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Air pollution is linked to mortality and morbidity. Since humans spend nearly all their time indoors, improving indoor air quality (IAQ) is a compelling approach to mitigate air pollutant exposure. To assess interventions, relying on clinical outcomes may require prolonged follow-up, which hinders feasibility. Thus, identifying biomarkers that respond to changes in IAQ may be useful to assess the effectiveness of interventions.
We conducted a narrative review by searching several databases to identify studies published over the last decade that measured the response of blood, urine, and/or salivary biomarkers to variations (natural and intervention-induced) of changes in indoor air pollutant exposure.
Numerous studies reported on associations between IAQ exposures and biomarkers with heterogeneity across study designs and methods. This review summarizes the responses of 113 biomarkers described in 30 articles. The biomarkers which most frequently responded to variations in indoor air pollutant exposures were high sensitivity C-reactive protein (hsCRP), von Willebrand Factor (vWF), 8-hydroxy-2′-deoxyguanosine (8-OHdG), and 1-hydroxypyrene (1-OHP).
This review will guide the selection of biomarkers for translational studies evaluating the impact of indoor air pollutants on human health.
The prevalence of mental health conditions and national suicide rates are increasing in many countries. Lithium is widely and effectively used in pharmacological doses for the treatment and prevention of manic/depressive episodes, stabilising mood and reducing the risk of suicide. Since the 1990s, several ecological studies have tested the hypothesis that trace doses of naturally occurring lithium in drinking water may have a protective effect against suicide in the general population.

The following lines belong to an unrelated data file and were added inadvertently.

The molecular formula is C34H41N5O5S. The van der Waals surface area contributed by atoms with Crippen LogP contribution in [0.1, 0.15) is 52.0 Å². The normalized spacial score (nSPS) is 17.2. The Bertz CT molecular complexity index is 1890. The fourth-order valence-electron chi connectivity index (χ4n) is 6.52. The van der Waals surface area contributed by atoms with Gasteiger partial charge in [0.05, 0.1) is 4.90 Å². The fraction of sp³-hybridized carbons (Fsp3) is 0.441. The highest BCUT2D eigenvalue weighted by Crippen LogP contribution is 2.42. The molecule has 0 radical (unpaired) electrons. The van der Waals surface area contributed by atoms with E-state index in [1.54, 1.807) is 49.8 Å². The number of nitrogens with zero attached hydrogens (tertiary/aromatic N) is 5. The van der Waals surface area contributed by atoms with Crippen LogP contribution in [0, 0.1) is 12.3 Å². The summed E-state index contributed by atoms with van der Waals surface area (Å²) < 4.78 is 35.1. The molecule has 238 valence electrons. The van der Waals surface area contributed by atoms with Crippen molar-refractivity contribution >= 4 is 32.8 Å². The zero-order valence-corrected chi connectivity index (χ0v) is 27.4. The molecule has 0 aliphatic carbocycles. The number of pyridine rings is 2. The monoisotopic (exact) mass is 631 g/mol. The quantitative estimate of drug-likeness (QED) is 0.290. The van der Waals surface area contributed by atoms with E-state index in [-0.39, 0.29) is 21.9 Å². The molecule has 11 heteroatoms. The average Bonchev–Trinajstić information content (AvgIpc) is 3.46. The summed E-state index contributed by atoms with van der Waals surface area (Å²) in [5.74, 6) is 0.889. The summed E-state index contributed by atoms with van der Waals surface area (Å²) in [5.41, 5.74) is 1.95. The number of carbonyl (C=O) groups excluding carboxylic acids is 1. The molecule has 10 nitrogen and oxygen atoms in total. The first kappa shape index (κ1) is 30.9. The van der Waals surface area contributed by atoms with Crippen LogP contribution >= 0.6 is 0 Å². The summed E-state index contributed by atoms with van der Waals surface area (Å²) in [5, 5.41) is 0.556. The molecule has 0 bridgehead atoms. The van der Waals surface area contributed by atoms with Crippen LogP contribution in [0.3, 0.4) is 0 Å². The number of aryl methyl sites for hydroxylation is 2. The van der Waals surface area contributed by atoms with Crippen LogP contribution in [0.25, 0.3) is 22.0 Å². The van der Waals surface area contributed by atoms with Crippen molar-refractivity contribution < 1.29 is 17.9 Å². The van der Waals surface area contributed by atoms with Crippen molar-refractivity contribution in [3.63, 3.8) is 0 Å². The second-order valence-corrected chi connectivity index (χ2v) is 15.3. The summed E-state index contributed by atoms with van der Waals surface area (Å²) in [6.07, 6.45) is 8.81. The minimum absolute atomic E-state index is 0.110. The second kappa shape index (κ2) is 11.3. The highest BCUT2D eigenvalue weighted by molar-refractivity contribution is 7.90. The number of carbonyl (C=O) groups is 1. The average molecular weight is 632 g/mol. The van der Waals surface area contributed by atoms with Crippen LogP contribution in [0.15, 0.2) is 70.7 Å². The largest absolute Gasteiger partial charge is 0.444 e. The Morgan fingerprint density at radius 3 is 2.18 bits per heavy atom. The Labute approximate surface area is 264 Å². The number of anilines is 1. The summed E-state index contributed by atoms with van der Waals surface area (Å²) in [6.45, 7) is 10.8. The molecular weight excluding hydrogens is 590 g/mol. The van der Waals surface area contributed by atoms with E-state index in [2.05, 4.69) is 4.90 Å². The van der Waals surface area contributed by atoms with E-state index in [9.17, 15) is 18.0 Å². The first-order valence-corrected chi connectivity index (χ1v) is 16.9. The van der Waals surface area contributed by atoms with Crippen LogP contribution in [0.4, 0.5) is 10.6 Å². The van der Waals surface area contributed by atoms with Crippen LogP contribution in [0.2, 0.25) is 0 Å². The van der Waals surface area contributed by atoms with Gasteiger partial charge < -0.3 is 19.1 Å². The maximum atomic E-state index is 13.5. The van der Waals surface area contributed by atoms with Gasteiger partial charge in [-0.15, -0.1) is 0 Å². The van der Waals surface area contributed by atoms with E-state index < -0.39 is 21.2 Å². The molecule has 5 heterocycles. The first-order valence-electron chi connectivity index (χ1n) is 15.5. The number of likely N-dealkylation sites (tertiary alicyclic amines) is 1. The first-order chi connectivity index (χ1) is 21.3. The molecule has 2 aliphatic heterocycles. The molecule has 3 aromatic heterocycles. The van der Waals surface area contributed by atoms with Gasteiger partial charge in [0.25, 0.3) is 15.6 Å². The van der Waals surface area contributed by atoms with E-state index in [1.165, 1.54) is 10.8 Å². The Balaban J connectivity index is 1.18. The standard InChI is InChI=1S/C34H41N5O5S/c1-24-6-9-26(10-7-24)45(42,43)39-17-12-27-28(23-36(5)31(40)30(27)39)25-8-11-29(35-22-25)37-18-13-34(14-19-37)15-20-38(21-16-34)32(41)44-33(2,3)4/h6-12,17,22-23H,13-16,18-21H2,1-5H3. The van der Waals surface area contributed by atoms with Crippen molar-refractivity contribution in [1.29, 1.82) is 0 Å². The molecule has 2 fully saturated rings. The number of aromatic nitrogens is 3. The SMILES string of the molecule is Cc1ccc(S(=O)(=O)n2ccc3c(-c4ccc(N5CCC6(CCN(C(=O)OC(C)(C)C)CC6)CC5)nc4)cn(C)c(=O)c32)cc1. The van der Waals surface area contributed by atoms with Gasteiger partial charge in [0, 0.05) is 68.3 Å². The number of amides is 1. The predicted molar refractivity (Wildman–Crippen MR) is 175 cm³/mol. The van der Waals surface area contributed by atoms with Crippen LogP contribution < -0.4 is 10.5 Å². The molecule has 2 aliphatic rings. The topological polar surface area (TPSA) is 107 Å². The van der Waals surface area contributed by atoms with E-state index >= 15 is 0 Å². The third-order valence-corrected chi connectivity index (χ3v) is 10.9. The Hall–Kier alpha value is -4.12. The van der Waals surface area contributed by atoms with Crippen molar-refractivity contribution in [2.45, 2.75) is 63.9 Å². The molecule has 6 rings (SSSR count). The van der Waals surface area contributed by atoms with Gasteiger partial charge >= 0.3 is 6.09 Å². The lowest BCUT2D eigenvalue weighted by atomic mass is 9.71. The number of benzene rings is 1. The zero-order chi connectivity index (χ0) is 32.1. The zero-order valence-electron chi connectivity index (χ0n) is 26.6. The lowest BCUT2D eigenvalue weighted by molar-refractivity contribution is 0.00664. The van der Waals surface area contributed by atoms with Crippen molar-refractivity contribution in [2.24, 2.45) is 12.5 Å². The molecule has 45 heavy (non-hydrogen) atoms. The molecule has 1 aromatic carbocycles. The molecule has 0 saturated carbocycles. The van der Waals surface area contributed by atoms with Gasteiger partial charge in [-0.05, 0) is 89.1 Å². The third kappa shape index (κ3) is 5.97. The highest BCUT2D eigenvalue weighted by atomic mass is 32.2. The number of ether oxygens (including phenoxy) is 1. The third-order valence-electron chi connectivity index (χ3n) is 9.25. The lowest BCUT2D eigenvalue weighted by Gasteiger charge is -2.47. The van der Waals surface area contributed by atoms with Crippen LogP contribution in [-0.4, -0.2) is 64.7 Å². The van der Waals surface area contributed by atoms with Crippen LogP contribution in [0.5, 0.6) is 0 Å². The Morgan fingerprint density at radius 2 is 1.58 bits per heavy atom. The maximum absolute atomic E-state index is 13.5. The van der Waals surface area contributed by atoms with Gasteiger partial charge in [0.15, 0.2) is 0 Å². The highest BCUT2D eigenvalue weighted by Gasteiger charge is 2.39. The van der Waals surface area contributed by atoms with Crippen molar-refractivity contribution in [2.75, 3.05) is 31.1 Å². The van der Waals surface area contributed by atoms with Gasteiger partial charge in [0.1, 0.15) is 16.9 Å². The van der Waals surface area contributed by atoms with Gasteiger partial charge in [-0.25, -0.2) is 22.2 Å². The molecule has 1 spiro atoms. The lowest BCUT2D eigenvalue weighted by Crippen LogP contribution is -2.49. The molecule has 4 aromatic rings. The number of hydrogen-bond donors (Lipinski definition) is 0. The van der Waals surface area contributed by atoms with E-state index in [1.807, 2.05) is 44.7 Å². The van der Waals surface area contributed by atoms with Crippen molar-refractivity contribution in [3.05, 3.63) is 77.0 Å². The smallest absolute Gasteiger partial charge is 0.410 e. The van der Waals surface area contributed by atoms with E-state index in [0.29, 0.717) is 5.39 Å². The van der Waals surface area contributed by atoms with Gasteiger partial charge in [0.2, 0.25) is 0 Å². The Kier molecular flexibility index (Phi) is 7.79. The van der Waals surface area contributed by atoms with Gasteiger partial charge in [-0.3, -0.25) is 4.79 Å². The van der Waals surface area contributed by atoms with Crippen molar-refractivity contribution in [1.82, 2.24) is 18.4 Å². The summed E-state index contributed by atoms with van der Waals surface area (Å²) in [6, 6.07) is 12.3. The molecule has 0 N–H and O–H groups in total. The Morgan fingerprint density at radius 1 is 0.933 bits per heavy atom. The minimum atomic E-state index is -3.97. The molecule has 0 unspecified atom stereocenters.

To synthesise the global evidence on the association between lithium levels in drinking water and suicide mortality rates.
The MEDLINE, Embase, Web of Science and PsycINFO databases were searched to identify eligible ecological studies published between 1 January 1946 and 10 September 2018. Standardised regression coefficients for total (i.e. both genders combined), male and female suicide mortality rates were extracted and pooled using random-effects meta-analysis. The study was registered with PROSPERO (CRD42016041375).
The literature search identified 415 articles; of these, 15 ecological studies were included in the synthesis. The random-effects meta-analysis showed a consistent protective (or inverse) association between lithium levels/concentration in publicly available drinking water and total (pooled β = −0.27, 95% CI −0.47 to −0.08; P = 0.006, I2 = 83.3%), male (pooled β = −0.26, 95% CI −0.56 to 0.03; P = 0.08, I2 = 91.9%) and female (pooled β = −0.13, 95% CI −0.24 to −0.02; P = 0.03, I2 = 28.5%) suicide mortality rates. A similar protective association was observed in the six studies included in the narrative synthesis, and subgroup meta-analyses based on the higher/lower suicide mortality rates and lithium levels/concentration.